Approximately 66 percent of adult Americans have engaged in some kind of political activities in the previous years. Twenty percent of the population were involved in four or more political activities. This political activities included working with community members to solve disputes, participating in political parties to attempt to effect public policy, or undertaking the roles of a political candidate or party (Aaron et al., 2009).
The study indicated that people with higher levels of education and incomes are more likely involved in political activities. The higher the level of education or income, the more the number of political activities a citizen is involved. For example participating in a political or community group, volunteering for or working for a political candidate or party, attending political assemblies, communicating with public officers or contributing for political organizations/parties.
When considering personal political activities, it has been discovered that a certain community is particularly active. For instance, Hispanics below thirty years of age are particularly probably been engaged in organized demonstration in the past year, suburbanites are probably certain to have showed up in political meetings in town, school, or community affairs, and those above fifty years have probably communicated with a public official. However, the variations based on age, race, gender, type of community are not much considerable like the difference based on level of education or income.
More than 33 percent of Americans have been engaged in community group or political organization in the previous year by at most one of the following ways, participating in a group to effect public policy, working with community members to solve a dispute, or volunteering for or working for a political candidate or party. More than 80 percent of those engaged in such activities have interconnected with their fellow group members and use different means of communication. Roughly fifty percent said that they communicated with their fellow members online (through text messages, emails, or group website) and also offline via face to face or journals and newspapers. Approximately ninety percent of the political or community members go online and read their email (Aaron et al., 2009). This has made email become as common as phone communication and face to face meeting. Approximately fifty percent of American citizens have voiced their sentiments in a public debate on topics that are relevant to them, and social network sites and blogs give an extra chance of political involvement. Furthermore, 49 percent of citizens have communicated with the government officials or agent, signed a petition, calling in a TV show or radio, or writing an opinion to the editor.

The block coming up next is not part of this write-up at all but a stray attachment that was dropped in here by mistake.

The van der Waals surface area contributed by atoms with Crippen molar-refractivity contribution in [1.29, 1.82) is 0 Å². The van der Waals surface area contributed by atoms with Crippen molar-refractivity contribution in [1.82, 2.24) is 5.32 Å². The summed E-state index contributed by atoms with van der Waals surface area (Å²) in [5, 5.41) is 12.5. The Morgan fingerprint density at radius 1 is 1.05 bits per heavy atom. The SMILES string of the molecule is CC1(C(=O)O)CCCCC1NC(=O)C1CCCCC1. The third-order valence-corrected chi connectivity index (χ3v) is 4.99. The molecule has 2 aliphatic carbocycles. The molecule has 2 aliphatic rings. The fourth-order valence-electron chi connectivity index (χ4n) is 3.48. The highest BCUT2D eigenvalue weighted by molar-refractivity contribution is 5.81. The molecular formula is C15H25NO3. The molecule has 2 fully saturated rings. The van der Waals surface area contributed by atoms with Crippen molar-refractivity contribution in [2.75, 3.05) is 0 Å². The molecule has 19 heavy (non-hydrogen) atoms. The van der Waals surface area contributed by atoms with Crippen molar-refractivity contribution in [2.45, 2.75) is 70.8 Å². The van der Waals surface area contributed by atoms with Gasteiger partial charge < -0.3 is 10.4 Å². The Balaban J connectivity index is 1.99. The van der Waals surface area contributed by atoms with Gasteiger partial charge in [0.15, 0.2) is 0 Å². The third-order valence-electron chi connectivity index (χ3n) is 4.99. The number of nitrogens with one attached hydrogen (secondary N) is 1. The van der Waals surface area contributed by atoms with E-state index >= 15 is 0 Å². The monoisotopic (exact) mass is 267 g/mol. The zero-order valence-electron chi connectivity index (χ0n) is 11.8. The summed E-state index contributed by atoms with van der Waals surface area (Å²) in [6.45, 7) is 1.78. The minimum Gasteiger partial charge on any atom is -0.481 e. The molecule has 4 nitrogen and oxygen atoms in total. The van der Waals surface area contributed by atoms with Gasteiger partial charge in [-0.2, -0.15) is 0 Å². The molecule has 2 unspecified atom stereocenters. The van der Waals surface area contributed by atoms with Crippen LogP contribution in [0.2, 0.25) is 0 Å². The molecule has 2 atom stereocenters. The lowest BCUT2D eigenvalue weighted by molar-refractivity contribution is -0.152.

Modern internet users have different ways of participating in the community. With the increase of social network sites, blogosphere and other online sites, interested parties can engage in online group of civic and political activities by posting their comments on social matters online. In fact, 15 percent of adult internet users have contributed to a political debate online. Approximately twelve percent have commented on blogs or website posts on social or political matters, four percent have posted political opinions on social networks, two percent have posted political videos, and three percent have posted political pictures online.
More than ten percent of internet users have made their political contributions online. Adherents of the Democratic Party are leading in making online payments. Thirty nine percent of the Democrats donated their contributions online while only eighteen percent of the Republicans made online payments. Most of the political donations were made offline. Approximately 20 percent of American citizens have contributed funds to either a political candidate or party. However, study reveals that online payments for charitable works are less than political donations. Online payments for charitable works summed up to twelve percent compared to 30% of political donations (Aaron et al., 2009).
As the above numbers reveal, most individuals participate in community or political parties using different channels for example, someone might sign a petition for one matter and an online petition for a different issue, and various type of communication are most likely to occur through the internet. Letters to the editor are mostly send through email or through US Postal Services. However, it is evident that in the near future, editorial letter will only be send via email or other internet means that is faster and cost effective. We can agree that the internet is changing the socio-economic life of the community through ways by which the citizens are engaging political or community issues. However, those who are on the lower level of socio-economic class are less likely to access internet as well as engaging in online political/community welfares.
Dalton, Russell J. “”Citizenship norms and the expansion of political participation.”” Political studies 56.1 (2008): 76-98.
Hargittai, Eszter, and Aaron Shaw. “”Digitally savvy citizenship: The role of internet skills and engagement in young adults’ political participation around the 2008 presidential election.”” Journal of Broadcasting & Electronic Media 57.2 (2013): 115-134.
Smith, Aaron, et al. “”The current state of civic engagement in America.”” Pew Research Center (2009).